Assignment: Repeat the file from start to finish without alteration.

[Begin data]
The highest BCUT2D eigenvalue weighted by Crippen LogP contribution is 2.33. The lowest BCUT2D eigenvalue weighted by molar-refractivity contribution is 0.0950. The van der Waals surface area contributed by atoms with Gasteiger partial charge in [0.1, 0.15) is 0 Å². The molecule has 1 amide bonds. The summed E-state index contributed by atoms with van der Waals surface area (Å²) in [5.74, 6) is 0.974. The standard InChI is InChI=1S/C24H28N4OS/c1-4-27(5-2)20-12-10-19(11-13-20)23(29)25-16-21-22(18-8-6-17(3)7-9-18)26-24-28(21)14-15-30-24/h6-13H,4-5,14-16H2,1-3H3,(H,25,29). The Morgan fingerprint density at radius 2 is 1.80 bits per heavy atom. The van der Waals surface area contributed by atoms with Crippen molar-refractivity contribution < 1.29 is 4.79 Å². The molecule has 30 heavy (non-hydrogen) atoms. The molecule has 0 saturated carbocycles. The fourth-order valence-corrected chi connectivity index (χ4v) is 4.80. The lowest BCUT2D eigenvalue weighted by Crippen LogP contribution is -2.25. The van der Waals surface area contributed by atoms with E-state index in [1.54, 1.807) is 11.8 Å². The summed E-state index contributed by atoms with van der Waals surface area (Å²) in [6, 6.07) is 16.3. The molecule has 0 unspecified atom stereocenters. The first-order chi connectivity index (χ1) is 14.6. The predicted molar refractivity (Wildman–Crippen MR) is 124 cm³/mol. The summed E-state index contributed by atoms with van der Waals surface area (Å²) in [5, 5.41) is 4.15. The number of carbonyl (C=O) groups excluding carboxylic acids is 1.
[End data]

The highest BCUT2D eigenvalue weighted by Crippen LogP contribution is 2.33. The lowest BCUT2D eigenvalue weighted by molar-refractivity contribution is 0.0950. The van der Waals surface area contributed by atoms with Gasteiger partial charge in [0.1, 0.15) is 0 Å². The molecule has 1 amide bonds. The summed E-state index contributed by atoms with van der Waals surface area (Å²) in [5.74, 6) is 0.974. The standard InChI is InChI=1S/C24H28N4OS/c1-4-27(5-2)20-12-10-19(11-13-20)23(29)25-16-21-22(18-8-6-17(3)7-9-18)26-24-28(21)14-15-30-24/h6-13H,4-5,14-16H2,1-3H3,(H,25,29). The Morgan fingerprint density at radius 2 is 1.80 bits per heavy atom. The van der Waals surface area contributed by atoms with Crippen molar-refractivity contribution < 1.29 is 4.79 Å². The molecule has 30 heavy (non-hydrogen) atoms. The molecule has 0 saturated carbocycles. The fourth-order valence-corrected chi connectivity index (χ4v) is 4.80. The lowest BCUT2D eigenvalue weighted by Crippen LogP contribution is -2.25. The van der Waals surface area contributed by atoms with E-state index in [1.54, 1.807) is 11.8 Å². The summed E-state index contributed by atoms with van der Waals surface area (Å²) in [6, 6.07) is 16.3. The molecule has 0 unspecified atom stereocenters. The first-order chi connectivity index (χ1) is 14.6. The predicted molar refractivity (Wildman–Crippen MR) is 124 cm³/mol. The summed E-state index contributed by atoms with van der Waals surface area (Å²) in [5, 5.41) is 4.15. The number of carbonyl (C=O) groups excluding carboxylic acids is 1.